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TomHugill

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Re: Water Jet Drives & 3D Printing
« Reply #11 on: December 14, 2015, 08:03:34 AM »

Very impressive stuff, I would love to see a video at some point. Out of interest are the 3d printed parts available to buy on shapeways?
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IKB

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Re: Water Jet Drives & 3D Printing
« Reply #12 on: December 14, 2015, 01:05:43 PM »

Hi TomHugill,

Sorry, the parts are not available to buy on Shapeways, I have done this all very much for my own amusement and although different to the original Graupner units, they are still a complete rip off, so not sure where I would stand legally if anything did come back at me.

I tried to take a video using a GoPro attached to the top of one of my other boats, unfortunately, the POV is to low to get any good footage, next time I down the lake, I will try and get some better video and post in this thread.

Regards,

Alex
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PeachyPM

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Re: Water Jet Drives & 3D Printing
« Reply #13 on: December 14, 2015, 09:06:13 PM »

Great pic Alex, although for a moment there I thought your Go-pro was on fire! %%
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IKB

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Re: Water Jet Drives & 3D Printing
« Reply #14 on: December 19, 2015, 05:03:03 PM »

Hi Guys,

Next stage is under way as I type, I have split the jet housing into two halves, as it won't fit in the printer as one piece... well, it will, but not in a nice way. So with this I plan to print and build a complete jet unit from scratch, without any bought in printed parts, more updates to follow soon.

Alex
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PeachyPM

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Re: Water Jet Drives & 3D Printing
« Reply #15 on: December 19, 2015, 05:37:51 PM »

Very professional job Alex :-))
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IKB

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Re: Water Jet Drives & 3D Printing
« Reply #16 on: December 20, 2015, 10:41:08 PM »

Hi Guys,

Finished the first stage of my home print jet drive, need to include some tabs / lugs to help locate the two halves, but apart from that, I am really happy with it.

Alex
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PeachyPM

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Re: Water Jet Drives & 3D Printing
« Reply #17 on: December 21, 2015, 07:55:04 AM »

Funky colour Alex! BTW have you done any paint tests on that material yet? (I'm presuming you don't want an orange Stoley!) :}
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essex2visuvesi

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Re: Water Jet Drives & 3D Printing
« Reply #18 on: December 21, 2015, 08:48:39 AM »

IS that ABS or PLA?
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IKB

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Re: Water Jet Drives & 3D Printing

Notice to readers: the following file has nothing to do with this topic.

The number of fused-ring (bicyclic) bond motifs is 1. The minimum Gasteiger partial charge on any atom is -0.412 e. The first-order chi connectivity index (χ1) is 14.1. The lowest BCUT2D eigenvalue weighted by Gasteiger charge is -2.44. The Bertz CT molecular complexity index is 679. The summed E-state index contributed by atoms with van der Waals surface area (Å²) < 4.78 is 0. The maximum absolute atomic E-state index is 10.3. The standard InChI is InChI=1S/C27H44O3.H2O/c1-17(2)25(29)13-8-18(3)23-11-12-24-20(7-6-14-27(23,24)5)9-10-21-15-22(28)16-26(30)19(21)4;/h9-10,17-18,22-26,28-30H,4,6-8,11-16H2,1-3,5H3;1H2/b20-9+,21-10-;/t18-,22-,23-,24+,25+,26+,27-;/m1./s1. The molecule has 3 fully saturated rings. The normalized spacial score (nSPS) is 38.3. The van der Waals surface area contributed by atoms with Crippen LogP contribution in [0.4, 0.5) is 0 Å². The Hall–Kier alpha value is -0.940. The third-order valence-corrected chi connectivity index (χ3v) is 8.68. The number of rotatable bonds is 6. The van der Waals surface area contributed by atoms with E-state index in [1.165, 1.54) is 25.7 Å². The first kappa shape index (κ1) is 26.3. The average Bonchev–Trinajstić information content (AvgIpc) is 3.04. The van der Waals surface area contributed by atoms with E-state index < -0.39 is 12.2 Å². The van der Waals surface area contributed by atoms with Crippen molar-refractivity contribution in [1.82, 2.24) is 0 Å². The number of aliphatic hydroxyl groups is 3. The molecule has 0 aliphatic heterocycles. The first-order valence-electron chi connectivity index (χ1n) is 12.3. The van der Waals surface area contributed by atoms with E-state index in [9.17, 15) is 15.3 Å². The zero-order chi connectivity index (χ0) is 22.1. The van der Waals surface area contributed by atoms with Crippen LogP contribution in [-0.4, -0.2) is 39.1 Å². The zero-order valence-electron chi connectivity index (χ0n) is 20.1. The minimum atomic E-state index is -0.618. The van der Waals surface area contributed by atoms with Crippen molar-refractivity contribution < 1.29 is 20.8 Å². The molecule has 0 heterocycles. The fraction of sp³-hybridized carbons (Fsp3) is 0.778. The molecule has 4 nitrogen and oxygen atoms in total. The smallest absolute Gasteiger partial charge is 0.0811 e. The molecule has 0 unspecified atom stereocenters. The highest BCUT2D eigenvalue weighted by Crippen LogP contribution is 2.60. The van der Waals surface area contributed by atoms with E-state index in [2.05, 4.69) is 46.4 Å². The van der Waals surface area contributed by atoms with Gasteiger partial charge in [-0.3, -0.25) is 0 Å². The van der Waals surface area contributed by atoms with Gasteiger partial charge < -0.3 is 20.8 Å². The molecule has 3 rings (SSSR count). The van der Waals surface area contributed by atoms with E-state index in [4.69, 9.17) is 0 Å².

« Reply #19 on: December 21, 2015, 01:04:02 PM »

Hi Guys,

  • essex2visuvesi - PLA, as I am still new to 3D printing and it came free with the machine, I am using it up on test prints
  • PeachyPM - All the final prints will be in ABS
Alex
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PeachyPM

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Re: Water Jet Drives & 3D Printing
« Reply #20 on: December 21, 2015, 01:09:43 PM »

Hi Guys,
  • PeachyPM - All the final prints will be in ABS


 :-)) Good, ABS will take paint well as long as its primed properly.  :-))

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essex2visuvesi

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Re: Water Jet Drives & 3D Printing
« Reply #21 on: December 21, 2015, 05:41:43 PM »

PLA will take paint as. Long as you use a plastic primer, for example tamiyas surface primer
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PeachyPM

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Re: Water Jet Drives & 3D Printing
« Reply #22 on: December 21, 2015, 05:56:09 PM »

PLA will take paint as. Long as you use a plastic primer, for example tamiyas surface primer


True, and would be perfectly acceptable for a display model or gentle use, but I know IKB and I've seen how he handles his boats!  {-) only joking Alex. if you've got the option of ABS I'd personally go with it, the cellulose primer you have at work will bond nicely with it.
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IKB

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Re: Water Jet Drives & 3D Printing
« Reply #23 on: December 22, 2015, 12:43:40 AM »

I intend to use ABS so that I can chemically weld it to other ABS printed / CNC parts with Acetone
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IKB

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Re: Water Jet Drives & 3D Printing
« Reply #24 on: February 07, 2016, 11:58:54 PM »

Hi Guys,

Another new year, finally got back into all things boating for the first time this year and I have to be honest, it has not been the greatest start to the year.
Down at the lake today, the conditions were good, bit cold and windy, but the sun was out, so decided to take the prototype for a spin and capture some clearer video. First run was good but ended abruptly when part of the intake grill broke free and was ingested by the jet drive unit... not a pleasant sound  {:-{ But on closer inspection, no damage had been done, so on to the second run of the day, which... well, I'll let you all see for yourselves, thanks to my good friend, "PeachyPM" for waving the camera and enthusiastic commentary.

https://youtu.be/j-XUCE27GO0

So, with waders donned, the boat was saved and it is currently drying out on the radiator, if I'm lucky, some of the electronics might survive!  :embarrassed:

But it was not all bad, the first sail of my second hand Yorkshireman tug went much better than expected.